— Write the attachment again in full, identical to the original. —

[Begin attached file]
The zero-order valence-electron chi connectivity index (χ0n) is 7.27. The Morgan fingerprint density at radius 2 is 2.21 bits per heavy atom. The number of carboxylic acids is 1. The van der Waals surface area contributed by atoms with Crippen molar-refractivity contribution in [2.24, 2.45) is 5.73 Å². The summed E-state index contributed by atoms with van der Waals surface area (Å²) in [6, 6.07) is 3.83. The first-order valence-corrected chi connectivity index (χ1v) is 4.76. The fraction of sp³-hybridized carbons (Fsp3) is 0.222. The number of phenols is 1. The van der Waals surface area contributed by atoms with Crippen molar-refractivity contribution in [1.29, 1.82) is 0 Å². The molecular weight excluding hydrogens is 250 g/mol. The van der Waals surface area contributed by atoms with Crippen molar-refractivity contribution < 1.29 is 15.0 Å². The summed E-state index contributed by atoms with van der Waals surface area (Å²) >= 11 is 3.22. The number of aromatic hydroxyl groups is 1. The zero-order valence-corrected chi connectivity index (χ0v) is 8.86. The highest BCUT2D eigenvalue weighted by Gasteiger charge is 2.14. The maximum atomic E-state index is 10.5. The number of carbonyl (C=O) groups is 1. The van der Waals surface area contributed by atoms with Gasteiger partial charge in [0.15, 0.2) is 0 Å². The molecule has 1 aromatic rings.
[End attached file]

The zero-order valence-electron chi connectivity index (χ0n) is 7.27. The Morgan fingerprint density at radius 2 is 2.21 bits per heavy atom. The number of carboxylic acids is 1. The van der Waals surface area contributed by atoms with Crippen molar-refractivity contribution in [2.24, 2.45) is 5.73 Å². The summed E-state index contributed by atoms with van der Waals surface area (Å²) in [6, 6.07) is 3.83. The first-order valence-corrected chi connectivity index (χ1v) is 4.76. The fraction of sp³-hybridized carbons (Fsp3) is 0.222. The number of phenols is 1. The van der Waals surface area contributed by atoms with Crippen molar-refractivity contribution in [1.29, 1.82) is 0 Å². The molecular weight excluding hydrogens is 250 g/mol. The van der Waals surface area contributed by atoms with Crippen molar-refractivity contribution < 1.29 is 15.0 Å². The summed E-state index contributed by atoms with van der Waals surface area (Å²) >= 11 is 3.22. The number of aromatic hydroxyl groups is 1. The zero-order valence-corrected chi connectivity index (χ0v) is 8.86. The highest BCUT2D eigenvalue weighted by Gasteiger charge is 2.14. The maximum atomic E-state index is 10.5. The number of carbonyl (C=O) groups is 1. The van der Waals surface area contributed by atoms with Gasteiger partial charge in [0.15, 0.2) is 0 Å². The molecule has 1 aromatic rings.